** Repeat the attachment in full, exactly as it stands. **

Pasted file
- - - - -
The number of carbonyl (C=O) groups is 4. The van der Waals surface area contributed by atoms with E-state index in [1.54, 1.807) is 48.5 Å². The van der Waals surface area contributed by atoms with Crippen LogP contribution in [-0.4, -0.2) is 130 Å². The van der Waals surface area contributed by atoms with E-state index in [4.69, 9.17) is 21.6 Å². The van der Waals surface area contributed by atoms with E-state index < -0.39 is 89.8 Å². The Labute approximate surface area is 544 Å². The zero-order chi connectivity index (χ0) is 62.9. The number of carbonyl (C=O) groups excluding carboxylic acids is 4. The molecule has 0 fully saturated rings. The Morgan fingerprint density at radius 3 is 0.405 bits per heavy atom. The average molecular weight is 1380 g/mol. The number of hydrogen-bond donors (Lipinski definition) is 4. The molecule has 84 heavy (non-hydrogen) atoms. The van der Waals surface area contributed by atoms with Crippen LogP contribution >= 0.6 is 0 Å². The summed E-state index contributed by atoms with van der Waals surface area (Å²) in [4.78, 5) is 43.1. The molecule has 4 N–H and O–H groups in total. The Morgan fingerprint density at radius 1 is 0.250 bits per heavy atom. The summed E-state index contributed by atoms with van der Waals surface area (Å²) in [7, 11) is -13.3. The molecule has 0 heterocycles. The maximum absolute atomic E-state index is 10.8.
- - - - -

The number of carbonyl (C=O) groups is 4. The van der Waals surface area contributed by atoms with E-state index in [1.54, 1.807) is 48.5 Å². The van der Waals surface area contributed by atoms with Crippen LogP contribution in [-0.4, -0.2) is 130 Å². The van der Waals surface area contributed by atoms with E-state index in [4.69, 9.17) is 21.6 Å². The van der Waals surface area contributed by atoms with E-state index < -0.39 is 89.8 Å². The Labute approximate surface area is 544 Å². The zero-order chi connectivity index (χ0) is 62.9. The number of carbonyl (C=O) groups excluding carboxylic acids is 4. The molecule has 0 fully saturated rings. The Morgan fingerprint density at radius 3 is 0.405 bits per heavy atom. The average molecular weight is 1380 g/mol. The number of hydrogen-bond donors (Lipinski definition) is 4. The molecule has 84 heavy (non-hydrogen) atoms. The van der Waals surface area contributed by atoms with Crippen LogP contribution >= 0.6 is 0 Å². The summed E-state index contributed by atoms with van der Waals surface area (Å²) in [4.78, 5) is 43.1. The molecule has 4 N–H and O–H groups in total. The Morgan fingerprint density at radius 1 is 0.250 bits per heavy atom. The summed E-state index contributed by atoms with van der Waals surface area (Å²) in [7, 11) is -13.3. The molecule has 0 heterocycles. The maximum absolute atomic E-state index is 10.8.